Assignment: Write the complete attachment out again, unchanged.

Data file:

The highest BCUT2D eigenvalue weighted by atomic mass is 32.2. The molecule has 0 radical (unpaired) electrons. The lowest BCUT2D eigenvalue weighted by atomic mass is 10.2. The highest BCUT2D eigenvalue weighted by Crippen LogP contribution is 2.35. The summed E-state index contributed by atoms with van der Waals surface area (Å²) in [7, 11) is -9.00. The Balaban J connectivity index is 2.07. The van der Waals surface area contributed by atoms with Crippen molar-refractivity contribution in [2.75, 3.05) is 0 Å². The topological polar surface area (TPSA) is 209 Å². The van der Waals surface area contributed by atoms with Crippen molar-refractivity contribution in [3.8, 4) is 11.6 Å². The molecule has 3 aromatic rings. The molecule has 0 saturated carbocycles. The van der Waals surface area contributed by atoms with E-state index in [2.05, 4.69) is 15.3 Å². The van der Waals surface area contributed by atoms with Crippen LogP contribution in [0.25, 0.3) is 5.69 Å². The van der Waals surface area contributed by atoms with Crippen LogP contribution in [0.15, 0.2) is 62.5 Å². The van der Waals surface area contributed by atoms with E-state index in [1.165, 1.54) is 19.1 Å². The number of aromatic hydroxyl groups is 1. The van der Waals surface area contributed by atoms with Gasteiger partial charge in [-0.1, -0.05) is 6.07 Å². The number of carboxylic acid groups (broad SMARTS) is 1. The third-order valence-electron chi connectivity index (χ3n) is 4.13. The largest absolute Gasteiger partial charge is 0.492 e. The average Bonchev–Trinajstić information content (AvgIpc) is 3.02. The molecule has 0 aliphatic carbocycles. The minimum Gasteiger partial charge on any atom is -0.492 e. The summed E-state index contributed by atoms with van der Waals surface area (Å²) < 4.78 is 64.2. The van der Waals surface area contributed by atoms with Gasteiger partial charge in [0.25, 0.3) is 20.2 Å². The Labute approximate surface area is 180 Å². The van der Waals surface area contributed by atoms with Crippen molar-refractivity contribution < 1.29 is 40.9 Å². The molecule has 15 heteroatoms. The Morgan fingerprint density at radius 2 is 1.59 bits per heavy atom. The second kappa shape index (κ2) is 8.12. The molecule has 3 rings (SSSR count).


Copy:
The highest BCUT2D eigenvalue weighted by atomic mass is 32.2. The molecule has 0 radical (unpaired) electrons. The lowest BCUT2D eigenvalue weighted by atomic mass is 10.2. The highest BCUT2D eigenvalue weighted by Crippen LogP contribution is 2.35. The summed E-state index contributed by atoms with van der Waals surface area (Å²) in [7, 11) is -9.00. The Balaban J connectivity index is 2.07. The van der Waals surface area contributed by atoms with Crippen molar-refractivity contribution in [2.75, 3.05) is 0 Å². The topological polar surface area (TPSA) is 209 Å². The van der Waals surface area contributed by atoms with Crippen molar-refractivity contribution in [3.8, 4) is 11.6 Å². The molecule has 3 aromatic rings. The molecule has 0 saturated carbocycles. The van der Waals surface area contributed by atoms with E-state index in [2.05, 4.69) is 15.3 Å². The van der Waals surface area contributed by atoms with Crippen LogP contribution in [0.25, 0.3) is 5.69 Å². The van der Waals surface area contributed by atoms with Crippen LogP contribution in [0.15, 0.2) is 62.5 Å². The van der Waals surface area contributed by atoms with E-state index in [1.165, 1.54) is 19.1 Å². The number of aromatic hydroxyl groups is 1. The van der Waals surface area contributed by atoms with Gasteiger partial charge in [-0.1, -0.05) is 6.07 Å². The number of carboxylic acid groups (broad SMARTS) is 1. The third-order valence-electron chi connectivity index (χ3n) is 4.13. The largest absolute Gasteiger partial charge is 0.492 e. The average Bonchev–Trinajstić information content (AvgIpc) is 3.02. The molecule has 0 aliphatic carbocycles. The minimum Gasteiger partial charge on any atom is -0.492 e. The summed E-state index contributed by atoms with van der Waals surface area (Å²) < 4.78 is 64.2. The van der Waals surface area contributed by atoms with Gasteiger partial charge in [0.25, 0.3) is 20.2 Å². The Labute approximate surface area is 180 Å². The van der Waals surface area contributed by atoms with Crippen molar-refractivity contribution < 1.29 is 40.9 Å². The molecule has 15 heteroatoms. The Morgan fingerprint density at radius 2 is 1.59 bits per heavy atom. The second kappa shape index (κ2) is 8.12. The molecule has 3 rings (SSSR count).